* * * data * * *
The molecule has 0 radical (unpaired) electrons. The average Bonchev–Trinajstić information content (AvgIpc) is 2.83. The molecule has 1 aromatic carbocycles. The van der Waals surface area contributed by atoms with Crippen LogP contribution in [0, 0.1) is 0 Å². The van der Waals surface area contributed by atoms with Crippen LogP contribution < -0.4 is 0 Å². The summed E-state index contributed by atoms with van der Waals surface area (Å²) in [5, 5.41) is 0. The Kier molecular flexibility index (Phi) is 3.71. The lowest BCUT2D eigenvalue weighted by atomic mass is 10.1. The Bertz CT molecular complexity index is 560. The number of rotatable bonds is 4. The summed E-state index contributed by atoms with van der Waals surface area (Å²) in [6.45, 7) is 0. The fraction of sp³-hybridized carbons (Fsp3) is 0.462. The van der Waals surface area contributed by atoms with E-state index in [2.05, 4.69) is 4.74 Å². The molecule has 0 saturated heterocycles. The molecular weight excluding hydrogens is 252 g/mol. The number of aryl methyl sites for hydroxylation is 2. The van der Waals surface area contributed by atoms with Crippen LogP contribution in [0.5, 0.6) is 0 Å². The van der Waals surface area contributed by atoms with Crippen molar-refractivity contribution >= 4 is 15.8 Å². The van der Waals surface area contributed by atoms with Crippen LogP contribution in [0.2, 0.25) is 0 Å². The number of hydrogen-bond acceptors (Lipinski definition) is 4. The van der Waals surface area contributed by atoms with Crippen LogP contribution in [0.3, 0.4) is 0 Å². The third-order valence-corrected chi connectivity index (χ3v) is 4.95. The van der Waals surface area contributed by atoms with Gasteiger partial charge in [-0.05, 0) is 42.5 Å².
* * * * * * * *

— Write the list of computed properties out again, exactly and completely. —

The molecule has 0 radical (unpaired) electrons. The average Bonchev–Trinajstić information content (AvgIpc) is 2.83. The molecule has 1 aromatic carbocycles. The van der Waals surface area contributed by atoms with Crippen LogP contribution in [0, 0.1) is 0 Å². The van der Waals surface area contributed by atoms with Crippen LogP contribution < -0.4 is 0 Å². The summed E-state index contributed by atoms with van der Waals surface area (Å²) in [5, 5.41) is 0. The Kier molecular flexibility index (Phi) is 3.71. The lowest BCUT2D eigenvalue weighted by atomic mass is 10.1. The Bertz CT molecular complexity index is 560. The number of rotatable bonds is 4. The summed E-state index contributed by atoms with van der Waals surface area (Å²) in [6.45, 7) is 0. The fraction of sp³-hybridized carbons (Fsp3) is 0.462. The van der Waals surface area contributed by atoms with E-state index in [2.05, 4.69) is 4.74 Å². The molecule has 0 saturated heterocycles. The molecular weight excluding hydrogens is 252 g/mol. The number of aryl methyl sites for hydroxylation is 2. The van der Waals surface area contributed by atoms with Crippen LogP contribution in [0.5, 0.6) is 0 Å². The van der Waals surface area contributed by atoms with Crippen molar-refractivity contribution >= 4 is 15.8 Å². The van der Waals surface area contributed by atoms with Crippen LogP contribution in [0.2, 0.25) is 0 Å². The number of hydrogen-bond acceptors (Lipinski definition) is 4. The van der Waals surface area contributed by atoms with Crippen LogP contribution in [0.3, 0.4) is 0 Å². The third-order valence-corrected chi connectivity index (χ3v) is 4.95. The van der Waals surface area contributed by atoms with Gasteiger partial charge in [-0.05, 0) is 42.5 Å².